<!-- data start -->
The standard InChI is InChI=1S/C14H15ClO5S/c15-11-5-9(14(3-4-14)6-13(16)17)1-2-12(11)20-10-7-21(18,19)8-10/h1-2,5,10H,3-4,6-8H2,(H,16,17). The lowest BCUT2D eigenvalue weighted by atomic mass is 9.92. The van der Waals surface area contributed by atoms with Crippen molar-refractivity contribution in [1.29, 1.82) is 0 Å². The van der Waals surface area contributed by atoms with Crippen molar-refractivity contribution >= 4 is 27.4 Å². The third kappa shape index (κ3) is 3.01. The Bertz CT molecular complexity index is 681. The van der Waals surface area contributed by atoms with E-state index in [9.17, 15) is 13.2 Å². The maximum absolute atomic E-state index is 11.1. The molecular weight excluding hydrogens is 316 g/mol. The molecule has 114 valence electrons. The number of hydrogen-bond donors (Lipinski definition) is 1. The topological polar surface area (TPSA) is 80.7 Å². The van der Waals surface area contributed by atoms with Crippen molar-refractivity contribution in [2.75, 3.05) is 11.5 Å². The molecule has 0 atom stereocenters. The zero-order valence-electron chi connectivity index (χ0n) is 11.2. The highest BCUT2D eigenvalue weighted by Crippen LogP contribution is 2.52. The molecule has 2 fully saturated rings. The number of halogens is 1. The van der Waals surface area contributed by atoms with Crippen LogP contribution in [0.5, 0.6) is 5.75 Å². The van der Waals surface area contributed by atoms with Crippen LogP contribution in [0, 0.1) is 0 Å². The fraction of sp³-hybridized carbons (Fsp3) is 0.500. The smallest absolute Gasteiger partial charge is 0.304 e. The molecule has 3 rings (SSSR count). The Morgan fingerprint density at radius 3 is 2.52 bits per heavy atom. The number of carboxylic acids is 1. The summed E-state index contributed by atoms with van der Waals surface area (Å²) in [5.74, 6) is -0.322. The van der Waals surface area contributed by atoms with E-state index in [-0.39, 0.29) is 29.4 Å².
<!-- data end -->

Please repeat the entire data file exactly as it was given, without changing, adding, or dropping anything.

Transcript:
The standard InChI is InChI=1S/C14H15ClO5S/c15-11-5-9(14(3-4-14)6-13(16)17)1-2-12(11)20-10-7-21(18,19)8-10/h1-2,5,10H,3-4,6-8H2,(H,16,17). The lowest BCUT2D eigenvalue weighted by atomic mass is 9.92. The van der Waals surface area contributed by atoms with Crippen molar-refractivity contribution in [1.29, 1.82) is 0 Å². The van der Waals surface area contributed by atoms with Crippen molar-refractivity contribution >= 4 is 27.4 Å². The third kappa shape index (κ3) is 3.01. The Bertz CT molecular complexity index is 681. The van der Waals surface area contributed by atoms with E-state index in [9.17, 15) is 13.2 Å². The maximum absolute atomic E-state index is 11.1. The molecular weight excluding hydrogens is 316 g/mol. The molecule has 114 valence electrons. The number of hydrogen-bond donors (Lipinski definition) is 1. The topological polar surface area (TPSA) is 80.7 Å². The van der Waals surface area contributed by atoms with Crippen molar-refractivity contribution in [2.75, 3.05) is 11.5 Å². The molecule has 0 atom stereocenters. The zero-order valence-electron chi connectivity index (χ0n) is 11.2. The highest BCUT2D eigenvalue weighted by Crippen LogP contribution is 2.52. The molecule has 2 fully saturated rings. The number of halogens is 1. The van der Waals surface area contributed by atoms with Crippen LogP contribution in [0.5, 0.6) is 5.75 Å². The van der Waals surface area contributed by atoms with Crippen LogP contribution in [0, 0.1) is 0 Å². The fraction of sp³-hybridized carbons (Fsp3) is 0.500. The smallest absolute Gasteiger partial charge is 0.304 e. The molecule has 3 rings (SSSR count). The Morgan fingerprint density at radius 3 is 2.52 bits per heavy atom. The number of carboxylic acids is 1. The summed E-state index contributed by atoms with van der Waals surface area (Å²) in [5.74, 6) is -0.322. The van der Waals surface area contributed by atoms with E-state index in [-0.39, 0.29) is 29.4 Å².